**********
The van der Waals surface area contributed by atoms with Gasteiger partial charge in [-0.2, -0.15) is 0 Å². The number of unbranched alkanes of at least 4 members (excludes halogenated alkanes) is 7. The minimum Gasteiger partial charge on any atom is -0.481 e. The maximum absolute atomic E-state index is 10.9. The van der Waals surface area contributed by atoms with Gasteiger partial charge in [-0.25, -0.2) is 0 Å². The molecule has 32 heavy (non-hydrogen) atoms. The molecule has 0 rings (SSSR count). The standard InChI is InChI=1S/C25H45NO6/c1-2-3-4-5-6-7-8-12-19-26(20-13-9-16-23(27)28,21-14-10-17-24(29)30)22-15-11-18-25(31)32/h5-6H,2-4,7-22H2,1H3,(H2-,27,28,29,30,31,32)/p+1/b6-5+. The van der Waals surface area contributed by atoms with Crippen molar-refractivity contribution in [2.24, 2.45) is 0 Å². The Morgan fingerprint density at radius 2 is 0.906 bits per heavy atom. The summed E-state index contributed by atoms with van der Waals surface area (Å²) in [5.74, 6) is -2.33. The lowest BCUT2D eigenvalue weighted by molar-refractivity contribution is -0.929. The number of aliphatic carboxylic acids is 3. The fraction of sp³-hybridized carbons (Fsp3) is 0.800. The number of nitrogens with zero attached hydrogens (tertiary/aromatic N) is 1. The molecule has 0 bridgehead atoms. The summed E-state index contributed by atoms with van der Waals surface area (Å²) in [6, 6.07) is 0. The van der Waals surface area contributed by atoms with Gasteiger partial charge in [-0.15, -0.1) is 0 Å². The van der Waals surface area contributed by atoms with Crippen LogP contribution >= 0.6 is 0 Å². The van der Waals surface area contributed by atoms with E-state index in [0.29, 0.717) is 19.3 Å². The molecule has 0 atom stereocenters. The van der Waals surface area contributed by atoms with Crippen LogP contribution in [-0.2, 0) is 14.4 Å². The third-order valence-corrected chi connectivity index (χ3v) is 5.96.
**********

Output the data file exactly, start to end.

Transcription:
The van der Waals surface area contributed by atoms with Gasteiger partial charge in [-0.2, -0.15) is 0 Å². The number of unbranched alkanes of at least 4 members (excludes halogenated alkanes) is 7. The minimum Gasteiger partial charge on any atom is -0.481 e. The maximum absolute atomic E-state index is 10.9. The van der Waals surface area contributed by atoms with Gasteiger partial charge in [-0.25, -0.2) is 0 Å². The molecule has 32 heavy (non-hydrogen) atoms. The molecule has 0 rings (SSSR count). The standard InChI is InChI=1S/C25H45NO6/c1-2-3-4-5-6-7-8-12-19-26(20-13-9-16-23(27)28,21-14-10-17-24(29)30)22-15-11-18-25(31)32/h5-6H,2-4,7-22H2,1H3,(H2-,27,28,29,30,31,32)/p+1/b6-5+. The van der Waals surface area contributed by atoms with Crippen molar-refractivity contribution in [2.24, 2.45) is 0 Å². The Morgan fingerprint density at radius 2 is 0.906 bits per heavy atom. The summed E-state index contributed by atoms with van der Waals surface area (Å²) in [5.74, 6) is -2.33. The lowest BCUT2D eigenvalue weighted by molar-refractivity contribution is -0.929. The number of aliphatic carboxylic acids is 3. The fraction of sp³-hybridized carbons (Fsp3) is 0.800. The number of nitrogens with zero attached hydrogens (tertiary/aromatic N) is 1. The molecule has 0 bridgehead atoms. The summed E-state index contributed by atoms with van der Waals surface area (Å²) in [6, 6.07) is 0. The van der Waals surface area contributed by atoms with Gasteiger partial charge in [-0.15, -0.1) is 0 Å². The van der Waals surface area contributed by atoms with Crippen LogP contribution >= 0.6 is 0 Å². The van der Waals surface area contributed by atoms with E-state index in [0.29, 0.717) is 19.3 Å². The molecule has 0 atom stereocenters. The van der Waals surface area contributed by atoms with Crippen LogP contribution in [-0.2, 0) is 14.4 Å². The third-order valence-corrected chi connectivity index (χ3v) is 5.96.